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Northwest Florida lending a hand to Ian's victims

Pensacola Police.jpeg
Pensacola Police Department
Pensacola Police officers pack up supplies for Hurricane Ian victims.

American Red Cross volunteers from the Pensacola area are joining counterparts from around the U.S., in lending a hand in Central and South Florida in the devastating wake of Hurricane Ian.

Caution is also being urged when making donations.

Monday morning in Tallahassee, Florida Emergency Management Director Kevin Guthrie provided an update on the assistance underway in central and south parts of the state.

“Prior to hurricane Ian’s landfall FDM positioned five teams along the projected path of the storm to immediately begin conducting rapid damage assessment after the hurricane,” Guthrie said. “We are continuing to conduct those rapid damage assessments and are in the process of submitting 32 requests for FEMA public assistance across our counties.”

Based on the prepositioning of personnel and equipment, the state has secured 100 percent category-A debris removal and Category-B emergency protective measures for 30 days.

“Because of this, Florida has paved the way for municipalities to expedite debris removal across the state; 164,000 individuals have applied for FEMA individual assistance,” said Guthrie. “We are working closely with counties to establish the mobile registration intake center and a disaster recovery centers.”

More than two million Floridians have been impacted by Ian’s flooding, home displacements, access to the basic necessities such as clean water, and power outages.

“I want to say thank you for all of the amazing efforts by the men and women at FPL as well as from across 30 states, who have come here , 21,000 strong, in the field,” said Eric Silagy, Chairman and CEO of Florida Power & Light.

He adds that they’re making “good progress” in electric restoration.

“It has been about 76 hours since Ianwhich was a monster storm, left Florida and we stopped seeing the winds impacting our service territory,” Silagy said. “Since then, we've been able to restore 1.8 million customers; 83% of all of FPL's customers that were impacted by the storm now have power on.”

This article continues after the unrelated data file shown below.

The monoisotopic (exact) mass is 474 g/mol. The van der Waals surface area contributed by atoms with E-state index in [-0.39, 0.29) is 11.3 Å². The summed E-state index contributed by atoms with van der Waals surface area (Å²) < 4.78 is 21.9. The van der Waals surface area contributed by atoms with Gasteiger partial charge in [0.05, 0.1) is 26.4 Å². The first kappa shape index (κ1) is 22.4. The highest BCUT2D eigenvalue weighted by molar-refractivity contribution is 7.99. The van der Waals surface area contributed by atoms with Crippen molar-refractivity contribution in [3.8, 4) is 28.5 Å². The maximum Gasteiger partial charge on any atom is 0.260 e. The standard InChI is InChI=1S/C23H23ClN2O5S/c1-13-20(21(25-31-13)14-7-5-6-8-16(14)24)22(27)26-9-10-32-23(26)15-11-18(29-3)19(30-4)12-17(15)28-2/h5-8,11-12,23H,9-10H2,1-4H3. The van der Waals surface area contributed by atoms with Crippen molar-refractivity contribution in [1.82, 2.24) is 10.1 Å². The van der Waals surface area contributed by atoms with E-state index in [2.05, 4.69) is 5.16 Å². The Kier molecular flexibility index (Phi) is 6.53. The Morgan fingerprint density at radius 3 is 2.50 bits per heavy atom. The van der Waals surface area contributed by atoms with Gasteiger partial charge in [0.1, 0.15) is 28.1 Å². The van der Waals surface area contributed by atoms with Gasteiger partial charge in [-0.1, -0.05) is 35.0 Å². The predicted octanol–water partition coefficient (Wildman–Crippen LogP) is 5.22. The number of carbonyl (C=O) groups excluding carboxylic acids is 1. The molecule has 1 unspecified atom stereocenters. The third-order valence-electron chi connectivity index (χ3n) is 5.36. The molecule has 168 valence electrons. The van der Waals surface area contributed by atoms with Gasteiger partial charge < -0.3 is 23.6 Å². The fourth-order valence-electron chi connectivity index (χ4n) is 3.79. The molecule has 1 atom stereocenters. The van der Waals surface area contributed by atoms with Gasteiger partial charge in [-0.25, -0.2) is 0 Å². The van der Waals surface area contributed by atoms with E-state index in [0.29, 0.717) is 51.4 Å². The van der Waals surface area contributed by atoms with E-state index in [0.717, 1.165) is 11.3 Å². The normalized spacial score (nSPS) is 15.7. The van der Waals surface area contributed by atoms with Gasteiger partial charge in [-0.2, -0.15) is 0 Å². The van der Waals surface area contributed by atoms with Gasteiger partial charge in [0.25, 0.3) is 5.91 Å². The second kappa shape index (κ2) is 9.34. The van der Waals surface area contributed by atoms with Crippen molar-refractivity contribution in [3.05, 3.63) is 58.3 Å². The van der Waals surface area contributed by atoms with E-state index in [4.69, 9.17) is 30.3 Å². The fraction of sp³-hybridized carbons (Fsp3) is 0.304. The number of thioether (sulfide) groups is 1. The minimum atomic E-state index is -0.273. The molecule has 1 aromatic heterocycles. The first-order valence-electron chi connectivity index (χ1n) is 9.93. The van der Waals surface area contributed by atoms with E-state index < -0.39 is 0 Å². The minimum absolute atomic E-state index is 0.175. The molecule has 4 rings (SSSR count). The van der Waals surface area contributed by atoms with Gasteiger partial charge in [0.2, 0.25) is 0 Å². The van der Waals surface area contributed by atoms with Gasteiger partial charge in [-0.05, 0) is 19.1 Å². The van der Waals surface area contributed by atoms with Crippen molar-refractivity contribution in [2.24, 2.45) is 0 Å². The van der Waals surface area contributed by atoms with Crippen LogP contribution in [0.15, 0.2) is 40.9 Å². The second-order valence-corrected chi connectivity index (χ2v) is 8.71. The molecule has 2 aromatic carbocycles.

Among the current challenges is rebuilding infrastructure in areas where Ian took out lines, poles and other equipment. Another, says Silagy, is waiting for search and rescue operations to cease.

“Because we don't want to end up injuring or killing a first responder who is going into a damaged building trying to find people,” he said. “So we're still facing a lot of challenges out there. A lot of debris, a lot of high water. But we're working through that from here. We're going to continue to work day in and day out until this is done.”

“The Northwest Florida Red Cross chapter led by disaster program manager Kelly Banks. She and her disaster team have been pre positioning supplies for about a week now, as well as the North Florida region in preparation for in,” said Terri Jenkins, Executive Director of the Red Cross chapter serving Northwest Florida. “About 10 Red Cross workers from the western Panhandle ae among those assigned to areas downstate to providing assistance with more expected to be deployed.”

The local Red Cross is expected to beef up its numbers in the coming days.

“Because Ian bypassed this area, all the resources that we gathered and loaded up are being sent,” Jenkins said. “There have been close to 200 people that have come across the country into Florida, mainly south and central areas, to help with the operation.”

Once on the ground in the affected area, Jenkins says the volunteers will perform a number of jobs, for which they’ve been trained and in areas where those skills are most needed.